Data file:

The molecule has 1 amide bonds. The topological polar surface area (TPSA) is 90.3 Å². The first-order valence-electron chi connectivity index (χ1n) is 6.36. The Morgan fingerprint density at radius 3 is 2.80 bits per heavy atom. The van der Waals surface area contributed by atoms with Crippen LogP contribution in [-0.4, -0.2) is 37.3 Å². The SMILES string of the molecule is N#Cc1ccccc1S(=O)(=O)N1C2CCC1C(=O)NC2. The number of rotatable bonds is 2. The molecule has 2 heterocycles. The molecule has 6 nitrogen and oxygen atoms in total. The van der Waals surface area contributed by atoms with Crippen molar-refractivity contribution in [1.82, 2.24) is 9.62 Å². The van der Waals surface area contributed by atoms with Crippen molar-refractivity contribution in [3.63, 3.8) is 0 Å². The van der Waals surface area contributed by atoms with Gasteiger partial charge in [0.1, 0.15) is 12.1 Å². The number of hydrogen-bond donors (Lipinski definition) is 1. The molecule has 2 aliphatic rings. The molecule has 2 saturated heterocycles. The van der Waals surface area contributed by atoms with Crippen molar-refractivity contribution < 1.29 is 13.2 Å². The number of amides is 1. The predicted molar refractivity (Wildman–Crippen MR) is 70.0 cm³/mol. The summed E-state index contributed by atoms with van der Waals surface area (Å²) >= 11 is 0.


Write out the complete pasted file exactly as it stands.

The molecule has 1 amide bonds. The topological polar surface area (TPSA) is 90.3 Å². The first-order valence-electron chi connectivity index (χ1n) is 6.36. The Morgan fingerprint density at radius 3 is 2.80 bits per heavy atom. The van der Waals surface area contributed by atoms with Crippen LogP contribution in [-0.4, -0.2) is 37.3 Å². The SMILES string of the molecule is N#Cc1ccccc1S(=O)(=O)N1C2CCC1C(=O)NC2. The number of rotatable bonds is 2. The molecule has 2 heterocycles. The molecule has 6 nitrogen and oxygen atoms in total. The van der Waals surface area contributed by atoms with Crippen molar-refractivity contribution in [1.82, 2.24) is 9.62 Å². The van der Waals surface area contributed by atoms with Crippen molar-refractivity contribution in [3.63, 3.8) is 0 Å². The van der Waals surface area contributed by atoms with Gasteiger partial charge in [0.1, 0.15) is 12.1 Å². The number of hydrogen-bond donors (Lipinski definition) is 1. The molecule has 2 aliphatic rings. The molecule has 2 saturated heterocycles. The van der Waals surface area contributed by atoms with Crippen molar-refractivity contribution < 1.29 is 13.2 Å². The number of amides is 1. The predicted molar refractivity (Wildman–Crippen MR) is 70.0 cm³/mol. The summed E-state index contributed by atoms with van der Waals surface area (Å²) >= 11 is 0.